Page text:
Principles of population viability analysis (PVA): a checklist of the basics

By Brendan Wintle (This article was first published in the April 2013 issue of Decision Point, The Monthly Magazine of the Environmental Decisions Group)

Population viability analysis (PVA) is a model-based protocol for characterising and predicting future fluctuations in a species’ abundance. PVA is a potentially powerful tool for predicting a species’ response to natural and anthropogenic impacts and for evaluating management options in terms of their contribution to a species’ long-term persistence. PVA can be based on models as simple as a single parameter population growth model through to quite complex simulation models that incorporate stochastic landscape and ecological processes, usually involving estimation of many parameters.

In its simplest form, a population growth model characterises the rate of change in the population using a single parameter called the finite rate of population growth R, so that the population size (Nt) at a time t is equal to R multiplied by the population size in the previous time step (t-1):


In most applications of PVA, we usually decompose population growth into four components; births, deaths, immigrants, and emigrants. We then model those processes separately. In doing so, we are able to incorporate the range of natural and anthropogenic influences on those four processes separately and attempt to analyse how each might impact on the long-term persistence of a species. This checklist outlines some of the key considerations and challenges involved in analysing a species’ viability using population models.

Constructing a basic population model

1. Vital rates

Often we decompose r into estimates of birth and death rates. At the population level, birth rate (fecundity: f) is defined as the average number of births in a given time period, and death (or mortality: m) rate is defined as the average number of deaths in a given period. Estimation of fecundity and mortality (often termed the vital rates), and predicting how these rates vary under a range of environmental conditions is at the heart of PVA. Poor estimates of vital rates lead to poor PVA. For most listed threatened species, estimates of vital rates are published in the literature. Nonetheless, uncertainty about vital rates is often substantial due to natural/geographic/temporal variability, variation arising from environmental (including anthropogenic) forces and interspecific competition, and challenges associated with measuring these rates in the wild (especially for death rates of rare, long-lived species such as large forest owls). Note that it is often desirable to explicitly model variation in vital rates within a population (among individuals) because differences in responses of individuals (or groups of individuals) to environmental changes or anthropogenic impacts can be very important in determining the fate of a population or species. For this reason, it is common to describe mortality as the probability that an individual will die during a given time period, and fecundity as the number of offspring expected to arise from any individual during a given time period. For convenience, survivorship (s); the probability that an individual will survive a given time period (equal to one minus the mortality probability) is often used in PVAs instead of mortality.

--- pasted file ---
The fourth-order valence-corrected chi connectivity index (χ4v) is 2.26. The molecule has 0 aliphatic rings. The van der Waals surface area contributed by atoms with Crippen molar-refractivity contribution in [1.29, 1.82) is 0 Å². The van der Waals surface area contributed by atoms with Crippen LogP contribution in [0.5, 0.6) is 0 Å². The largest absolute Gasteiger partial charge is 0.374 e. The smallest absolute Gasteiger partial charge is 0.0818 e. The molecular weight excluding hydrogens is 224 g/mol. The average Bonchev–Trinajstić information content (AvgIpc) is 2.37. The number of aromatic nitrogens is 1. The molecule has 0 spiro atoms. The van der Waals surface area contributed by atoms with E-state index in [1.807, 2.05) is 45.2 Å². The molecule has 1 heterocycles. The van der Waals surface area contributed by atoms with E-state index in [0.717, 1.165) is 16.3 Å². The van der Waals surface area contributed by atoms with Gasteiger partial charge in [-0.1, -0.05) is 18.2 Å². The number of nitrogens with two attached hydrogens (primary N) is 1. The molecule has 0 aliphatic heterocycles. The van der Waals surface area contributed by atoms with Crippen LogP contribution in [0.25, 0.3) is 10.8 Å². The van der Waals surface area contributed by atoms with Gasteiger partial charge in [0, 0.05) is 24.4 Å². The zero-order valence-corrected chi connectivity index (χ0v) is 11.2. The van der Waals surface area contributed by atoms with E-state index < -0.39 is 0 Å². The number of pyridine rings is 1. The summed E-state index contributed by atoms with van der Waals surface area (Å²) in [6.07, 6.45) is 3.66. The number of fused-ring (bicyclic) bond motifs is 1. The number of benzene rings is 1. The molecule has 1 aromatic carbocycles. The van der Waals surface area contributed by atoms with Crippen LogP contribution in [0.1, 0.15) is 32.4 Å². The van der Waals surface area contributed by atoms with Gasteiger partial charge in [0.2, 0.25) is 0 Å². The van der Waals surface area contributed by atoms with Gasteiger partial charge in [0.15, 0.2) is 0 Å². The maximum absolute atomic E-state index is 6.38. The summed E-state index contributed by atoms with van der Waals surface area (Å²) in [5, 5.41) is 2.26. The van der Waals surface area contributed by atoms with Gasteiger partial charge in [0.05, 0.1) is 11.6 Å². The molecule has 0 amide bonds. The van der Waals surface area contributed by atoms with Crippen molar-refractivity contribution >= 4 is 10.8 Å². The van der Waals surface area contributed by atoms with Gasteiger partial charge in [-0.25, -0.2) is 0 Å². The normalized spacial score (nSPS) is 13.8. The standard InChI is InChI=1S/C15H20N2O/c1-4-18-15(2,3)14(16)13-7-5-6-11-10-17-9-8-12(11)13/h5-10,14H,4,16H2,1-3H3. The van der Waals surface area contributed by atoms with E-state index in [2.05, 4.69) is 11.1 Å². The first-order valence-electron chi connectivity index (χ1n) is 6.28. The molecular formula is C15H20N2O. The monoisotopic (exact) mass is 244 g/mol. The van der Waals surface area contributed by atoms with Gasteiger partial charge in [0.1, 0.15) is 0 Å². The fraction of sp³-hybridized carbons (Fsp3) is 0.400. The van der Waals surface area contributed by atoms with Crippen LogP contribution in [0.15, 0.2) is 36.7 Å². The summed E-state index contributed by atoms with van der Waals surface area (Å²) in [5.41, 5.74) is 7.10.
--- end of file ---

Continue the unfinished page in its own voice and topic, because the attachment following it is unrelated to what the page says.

• Estimates of vital rates should be based on published demographic data. Where published data are not available, it is appropriate to derive estimates from unpublished data, expert opinion and even collect new data for the specific purpose. Clear documentation of how vital rate were estimated is crucial. Temporal and geographic variation in vital rates and uncertainty around vital rate estimates should be documented. The sensitivity of PVA to uncertainty about vital rates should be included in PVA model reporting (see section 12).

2. Initial population size

Population models require an initial population size (N0) at a starting time (usually the present or some relevant reference time; t0). A relevant starting time might be some ‘pre-impact’ state, if the aim of the analysis is to understand the role of an anthropogenic stressor on the long-term viability of the species. For extremely well-studied species with known distributions and good population monitoring data, N0 may be relatively easy to obtain (e.g., the orange-bellied parrot). However, for more widespread populations of species with low detectability, for which there exists little reliable population-level monitoring data (e.g., southern brown bandicoot), N0 may be very difficult to estimate. For such species, a defensible strategy for estimating N0 is to utilize a species distribution model (SDM), in combination with an estimate (or observations) of the population densities at varying levels of habitat suitability, ranging from best habitat to marginal habitat in an average year.


  • A defensible estimate of the initial population size should be provided, based on a clearly described estimation method.

3. Carrying capacity & density dependence in vital rates